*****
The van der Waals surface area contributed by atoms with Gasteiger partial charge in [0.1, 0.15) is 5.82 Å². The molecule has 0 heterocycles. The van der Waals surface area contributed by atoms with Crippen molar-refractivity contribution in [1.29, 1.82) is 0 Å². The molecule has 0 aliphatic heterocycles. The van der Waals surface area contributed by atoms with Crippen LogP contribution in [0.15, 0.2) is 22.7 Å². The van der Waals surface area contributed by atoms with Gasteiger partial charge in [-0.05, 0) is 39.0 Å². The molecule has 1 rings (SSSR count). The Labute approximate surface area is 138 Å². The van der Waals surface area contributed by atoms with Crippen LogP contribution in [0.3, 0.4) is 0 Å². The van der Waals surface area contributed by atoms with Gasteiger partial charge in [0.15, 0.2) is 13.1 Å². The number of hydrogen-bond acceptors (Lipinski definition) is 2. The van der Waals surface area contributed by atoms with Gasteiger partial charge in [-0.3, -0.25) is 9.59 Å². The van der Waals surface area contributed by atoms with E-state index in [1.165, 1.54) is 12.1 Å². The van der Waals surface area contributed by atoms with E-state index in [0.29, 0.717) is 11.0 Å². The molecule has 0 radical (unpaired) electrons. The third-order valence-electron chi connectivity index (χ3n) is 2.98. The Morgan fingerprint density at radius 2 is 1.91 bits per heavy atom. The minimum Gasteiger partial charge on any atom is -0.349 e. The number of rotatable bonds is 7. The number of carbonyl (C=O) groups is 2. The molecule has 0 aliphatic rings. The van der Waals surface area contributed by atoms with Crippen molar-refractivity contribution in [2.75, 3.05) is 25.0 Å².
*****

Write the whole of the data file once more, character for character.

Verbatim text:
The van der Waals surface area contributed by atoms with Gasteiger partial charge in [0.1, 0.15) is 5.82 Å². The molecule has 0 heterocycles. The van der Waals surface area contributed by atoms with Crippen molar-refractivity contribution in [1.29, 1.82) is 0 Å². The molecule has 0 aliphatic heterocycles. The van der Waals surface area contributed by atoms with Crippen LogP contribution in [0.15, 0.2) is 22.7 Å². The van der Waals surface area contributed by atoms with Gasteiger partial charge in [-0.05, 0) is 39.0 Å². The molecule has 1 rings (SSSR count). The Labute approximate surface area is 138 Å². The van der Waals surface area contributed by atoms with Crippen LogP contribution in [0.3, 0.4) is 0 Å². The van der Waals surface area contributed by atoms with Gasteiger partial charge in [0.15, 0.2) is 13.1 Å². The number of hydrogen-bond acceptors (Lipinski definition) is 2. The van der Waals surface area contributed by atoms with Gasteiger partial charge in [-0.3, -0.25) is 9.59 Å². The van der Waals surface area contributed by atoms with E-state index in [1.165, 1.54) is 12.1 Å². The van der Waals surface area contributed by atoms with E-state index in [0.29, 0.717) is 11.0 Å². The molecule has 0 radical (unpaired) electrons. The third-order valence-electron chi connectivity index (χ3n) is 2.98. The Morgan fingerprint density at radius 2 is 1.91 bits per heavy atom. The minimum Gasteiger partial charge on any atom is -0.349 e. The number of rotatable bonds is 7. The number of carbonyl (C=O) groups is 2. The molecule has 0 aliphatic rings. The van der Waals surface area contributed by atoms with Crippen molar-refractivity contribution in [2.75, 3.05) is 25.0 Å².